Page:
The motorbikes are loaded with everything and anything you could think of - live geese, produce, refrigerators, etc.   The people driving and riding them are equally entertaining to see – Joe counted 6 on one bike, babies squeezed between 2 riders, and well-dressed women in high heels.   And 99% of the people are wearing helmets (the kind that cover half the head); the remaining 1% are generally older women wearing the traditional hat (non la), kids under 5, and rebels who want to go to jail.   Because of a recent law and the way their government enforces laws, one day people weren’t wearing helmets, and the next day they were all wearing them.  At approximately $15/helmet, someone (i.e., the government) made a lot of money.   Ho Chi Minh City is truly a Sea of Helmets on the South China Sea.


Add to this, a zillion bicyclists, and the crazy bus, truck, taxi, and car drivers, and you’ve got yourself one heck of a way to start a fantastic GlobeRiders trip. The traffic congestion and confusion really got our 6 motorcycle riders pumped up!


But don’t let the traffic discourage you from visiting.   Ho Chi Minh City is very beautiful with much to see and do.   Its people are gracious, friendly and helpful hosts to all foreigners…so come visit and see (and hear) for yourself.







Day 03 - Hi Chi Minh City, Vietnam - Linda Sikorowski


If You Love to Cook and/or Eat Asian Cuisine, Then You’ll Love Vietnam



Before I left, a girlfriend suggested that I keep a food diary. Now that I’ve been here a few days, I can see that would be impossible. I don’t have enough time to taste, let alone figure out, all these new and different (i.e., strange) foods and drink. I’ve got the Vietnamese coffee down (black coffee with condensed milk), pho (soup), com (rice), mi (noodles), and don’t forget the ubiquitous spring rolls. And thanks to the French connection, there’s always good bread and pastries.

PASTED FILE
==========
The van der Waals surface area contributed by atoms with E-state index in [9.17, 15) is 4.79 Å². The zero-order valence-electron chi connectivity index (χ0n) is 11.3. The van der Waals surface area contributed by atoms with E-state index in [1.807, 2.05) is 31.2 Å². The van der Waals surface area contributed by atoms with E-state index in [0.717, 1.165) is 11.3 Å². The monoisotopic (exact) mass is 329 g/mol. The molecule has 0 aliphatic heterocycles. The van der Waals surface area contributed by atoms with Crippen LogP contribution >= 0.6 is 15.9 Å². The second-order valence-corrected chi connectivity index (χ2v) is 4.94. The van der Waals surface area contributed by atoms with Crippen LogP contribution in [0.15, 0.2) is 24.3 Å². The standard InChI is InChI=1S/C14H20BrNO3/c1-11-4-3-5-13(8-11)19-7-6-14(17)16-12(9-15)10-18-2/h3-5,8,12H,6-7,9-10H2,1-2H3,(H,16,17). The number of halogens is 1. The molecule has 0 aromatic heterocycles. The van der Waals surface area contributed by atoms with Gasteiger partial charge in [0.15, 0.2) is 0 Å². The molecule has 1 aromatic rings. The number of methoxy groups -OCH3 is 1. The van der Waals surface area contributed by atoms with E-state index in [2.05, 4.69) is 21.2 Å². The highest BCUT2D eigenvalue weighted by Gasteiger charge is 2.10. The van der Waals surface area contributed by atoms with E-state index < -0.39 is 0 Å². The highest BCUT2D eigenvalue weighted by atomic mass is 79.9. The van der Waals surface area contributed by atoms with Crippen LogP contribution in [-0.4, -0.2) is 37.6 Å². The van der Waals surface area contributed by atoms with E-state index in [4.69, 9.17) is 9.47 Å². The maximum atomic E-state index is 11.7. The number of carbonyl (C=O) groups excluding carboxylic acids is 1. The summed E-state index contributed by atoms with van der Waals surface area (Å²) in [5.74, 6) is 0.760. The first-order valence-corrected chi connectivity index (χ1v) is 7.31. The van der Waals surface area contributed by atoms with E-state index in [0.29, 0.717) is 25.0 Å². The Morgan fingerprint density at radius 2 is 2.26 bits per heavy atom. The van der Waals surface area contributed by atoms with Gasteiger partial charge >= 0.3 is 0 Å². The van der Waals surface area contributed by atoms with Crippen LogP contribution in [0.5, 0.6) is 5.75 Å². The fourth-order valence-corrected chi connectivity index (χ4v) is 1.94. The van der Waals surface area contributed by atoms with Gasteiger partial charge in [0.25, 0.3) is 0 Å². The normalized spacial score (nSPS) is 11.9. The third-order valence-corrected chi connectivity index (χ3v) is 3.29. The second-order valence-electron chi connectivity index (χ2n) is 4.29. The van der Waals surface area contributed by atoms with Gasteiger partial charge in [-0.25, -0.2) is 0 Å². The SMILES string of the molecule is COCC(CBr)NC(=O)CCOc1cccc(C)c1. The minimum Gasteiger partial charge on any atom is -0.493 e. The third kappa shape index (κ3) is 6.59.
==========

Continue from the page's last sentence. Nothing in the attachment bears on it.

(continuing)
Most villagers shop daily at their local market and eat things that are freshly caught or harvested that morning. We’ve been to a few local markets – the ducks are getting weighed, the variety of seafood is amazing, and the produce is very colorful and attractively displayed just like at your grocery store, only a whole lot fresher. You can actually taste the fruit.


For us, we start the day with the hotel’s buffet breakfast. Lunch is usually at a roadside restaurant or stand where they have hammocks available for an afternoon siesta. For dinner, we go out together for a delicious dinner at a restaurant selected by our guide. Along with the typical meats (chicken, beef, pork), one restaurant offered eel, rabbit, forest frog, venison, wild porcupine, goat, bamboo rat, mouse deer and let’s not forget snake. They also had “ecological pork”, which I assume means free ranging pigs.


Our guide, Than, helps translate the menus. Once the food is served, the 3 most common questions asked of Than are: ". . . is there any meat in this (from the 2 vegetarians), what is it that we’re eating, and how do we eat it?"




Bon Appetit,






Day 03 - Mekong Delta, Vietnam - Linda Sikorowski


Entering the Mekong Delta is Like Going Back in Time



After a few days of honkin’ Ho Chi Minh City, and before heading north to Hanoi, the group retreated south to a quieter, more peaceful place. We went for an overnight stay in a remote village on an island in the Mekong Delta. It was an amazing side trip.


The delta is aptly described in the Lonely Planet guidebook as Vietnam’s rice basket, “a watery landscape of green fields and sleepy villages, crisscrossed by the chocolaty brown canals and rivulets fed by the mighty Mekong River.” The Mekong River starts in Tibet and meets the sea in southernmost Vietnam. “This delta-plain is lush with rice paddies and fish farms. Its inhabitants – stereotyped as an extremely friendly and easy-going lot – have long toiled on the life-sustaining river, with their labours marked by the same cycles governing the waterways.”